Don’t get me wrong, I gush, I talk to my friends about how happy I am, if I could write a good sonnet I would probably do that too, but Facebook is the place where I share cool shit I find on the interwebs, not the adult version of a high school locker.

I share a lot of my life with the internet, but Boyfriend and I have an agreement: he doesn’t read my column and I don’t write about anything that I wouldn’t want to talk to him about, so if I’m super mad at him I have to tell him before I tell you lovely folks. It’s a fair deal.

But blogging and writing is so much different than an obnoxious status update. Instead of declaring your everlasting love with a grammatically incorrect and socially unacceptable update, maybe you could text your darling.

It’s okay to be excited about the person you’re seeing, it’s awesome actually, but if you have to shout it out to the world do you think that maybe you’re a little insecure in your relationship? In the same way that we forget to check our phones when we’re having a really great time, when you’re really happy do you even have time to tell the world how happy you are?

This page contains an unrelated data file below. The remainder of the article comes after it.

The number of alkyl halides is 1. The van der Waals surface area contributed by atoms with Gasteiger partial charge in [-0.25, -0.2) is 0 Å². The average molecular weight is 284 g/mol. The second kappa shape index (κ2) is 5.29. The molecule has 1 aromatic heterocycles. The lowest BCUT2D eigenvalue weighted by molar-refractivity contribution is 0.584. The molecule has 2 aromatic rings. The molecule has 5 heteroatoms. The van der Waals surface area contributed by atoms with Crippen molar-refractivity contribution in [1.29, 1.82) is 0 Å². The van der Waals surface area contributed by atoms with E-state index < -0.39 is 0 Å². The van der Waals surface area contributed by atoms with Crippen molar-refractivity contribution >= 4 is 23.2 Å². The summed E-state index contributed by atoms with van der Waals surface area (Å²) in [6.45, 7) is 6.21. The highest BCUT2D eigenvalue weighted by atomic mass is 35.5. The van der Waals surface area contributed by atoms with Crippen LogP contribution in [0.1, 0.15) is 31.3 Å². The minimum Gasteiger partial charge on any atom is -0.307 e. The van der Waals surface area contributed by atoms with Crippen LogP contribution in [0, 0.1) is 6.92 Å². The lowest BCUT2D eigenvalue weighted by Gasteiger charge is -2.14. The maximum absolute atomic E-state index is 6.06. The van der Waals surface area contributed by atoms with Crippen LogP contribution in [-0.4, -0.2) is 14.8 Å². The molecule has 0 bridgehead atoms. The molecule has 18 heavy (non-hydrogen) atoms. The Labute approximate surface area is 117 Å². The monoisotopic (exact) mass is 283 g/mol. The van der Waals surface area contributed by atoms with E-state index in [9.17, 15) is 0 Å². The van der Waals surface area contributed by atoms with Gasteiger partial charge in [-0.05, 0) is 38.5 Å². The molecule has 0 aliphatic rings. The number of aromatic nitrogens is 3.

There are people who are always an exception to the rule. Two of my friends were in a long distance relationship until very recently and I thought the love notes they sent each other were adorable and sweet, they needed the internet because they didn’t always have each other.

So while I don’t have a relationship status I’m very much taken, very much in love and I have no plans to change that any time soon. However, I’m also not about to change my status so that everyone else knows that my relationship is real. The people who should know him know him and the people I love have met him and like him almost as much as I do.

The next time you see a status change from me it will be engaged or married, if I get my way and we elope on an island; anything less isn’t worth the effort or the hassle from people whom I haven’t seen in years congratulating me on no longer being a sad spinster lady.

18 Vines from the #StormTO Toronto flood

Toronto was under water this evening as a fast moving storm came from the north and submerged the city. Social media was abuzz with Torontonians in different places around the city chronicling the damage around them and their often stranded situations. Here are 18 Vine videos that capture the full scope of the first half of today’s big storm.

 

You can follow Travis on Twitter at @TravMyers.